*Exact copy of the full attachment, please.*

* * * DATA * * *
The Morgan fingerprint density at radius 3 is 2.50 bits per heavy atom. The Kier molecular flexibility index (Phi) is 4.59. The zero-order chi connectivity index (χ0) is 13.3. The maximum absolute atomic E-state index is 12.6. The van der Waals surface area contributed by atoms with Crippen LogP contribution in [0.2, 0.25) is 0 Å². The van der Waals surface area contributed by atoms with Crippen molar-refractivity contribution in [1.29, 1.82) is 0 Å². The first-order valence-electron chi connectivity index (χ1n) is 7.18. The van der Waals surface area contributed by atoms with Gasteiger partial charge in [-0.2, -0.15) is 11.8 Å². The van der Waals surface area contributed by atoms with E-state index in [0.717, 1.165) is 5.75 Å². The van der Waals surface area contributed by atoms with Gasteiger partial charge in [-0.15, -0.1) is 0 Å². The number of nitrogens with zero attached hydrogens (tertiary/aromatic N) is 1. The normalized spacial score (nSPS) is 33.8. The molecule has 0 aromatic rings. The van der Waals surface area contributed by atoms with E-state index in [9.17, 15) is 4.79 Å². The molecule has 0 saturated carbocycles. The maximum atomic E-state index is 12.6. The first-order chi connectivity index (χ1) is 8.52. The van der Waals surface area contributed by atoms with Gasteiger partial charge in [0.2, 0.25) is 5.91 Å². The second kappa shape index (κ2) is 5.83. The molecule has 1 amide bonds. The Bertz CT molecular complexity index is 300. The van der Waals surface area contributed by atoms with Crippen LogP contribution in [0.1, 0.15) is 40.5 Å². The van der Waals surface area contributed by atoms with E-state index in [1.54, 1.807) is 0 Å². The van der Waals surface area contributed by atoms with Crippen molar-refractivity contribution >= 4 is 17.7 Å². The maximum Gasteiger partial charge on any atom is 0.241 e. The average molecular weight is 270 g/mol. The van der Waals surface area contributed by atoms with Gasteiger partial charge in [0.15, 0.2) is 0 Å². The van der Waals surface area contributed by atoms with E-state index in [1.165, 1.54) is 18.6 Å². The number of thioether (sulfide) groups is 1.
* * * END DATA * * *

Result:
The Morgan fingerprint density at radius 3 is 2.50 bits per heavy atom. The Kier molecular flexibility index (Phi) is 4.59. The zero-order chi connectivity index (χ0) is 13.3. The maximum absolute atomic E-state index is 12.6. The van der Waals surface area contributed by atoms with Crippen LogP contribution in [0.2, 0.25) is 0 Å². The van der Waals surface area contributed by atoms with Crippen molar-refractivity contribution in [1.29, 1.82) is 0 Å². The first-order valence-electron chi connectivity index (χ1n) is 7.18. The van der Waals surface area contributed by atoms with Gasteiger partial charge in [-0.2, -0.15) is 11.8 Å². The van der Waals surface area contributed by atoms with E-state index in [0.717, 1.165) is 5.75 Å². The van der Waals surface area contributed by atoms with Gasteiger partial charge in [-0.15, -0.1) is 0 Å². The number of nitrogens with zero attached hydrogens (tertiary/aromatic N) is 1. The normalized spacial score (nSPS) is 33.8. The molecule has 0 aromatic rings. The van der Waals surface area contributed by atoms with E-state index in [9.17, 15) is 4.79 Å². The molecule has 0 saturated carbocycles. The maximum atomic E-state index is 12.6. The first-order chi connectivity index (χ1) is 8.52. The van der Waals surface area contributed by atoms with Gasteiger partial charge in [0.2, 0.25) is 5.91 Å². The second kappa shape index (κ2) is 5.83. The molecule has 1 amide bonds. The Bertz CT molecular complexity index is 300. The van der Waals surface area contributed by atoms with Crippen LogP contribution in [0.1, 0.15) is 40.5 Å². The van der Waals surface area contributed by atoms with E-state index in [1.54, 1.807) is 0 Å². The van der Waals surface area contributed by atoms with Crippen molar-refractivity contribution >= 4 is 17.7 Å². The maximum Gasteiger partial charge on any atom is 0.241 e. The average molecular weight is 270 g/mol. The van der Waals surface area contributed by atoms with Gasteiger partial charge in [0.15, 0.2) is 0 Å². The van der Waals surface area contributed by atoms with E-state index in [1.165, 1.54) is 18.6 Å². The number of thioether (sulfide) groups is 1.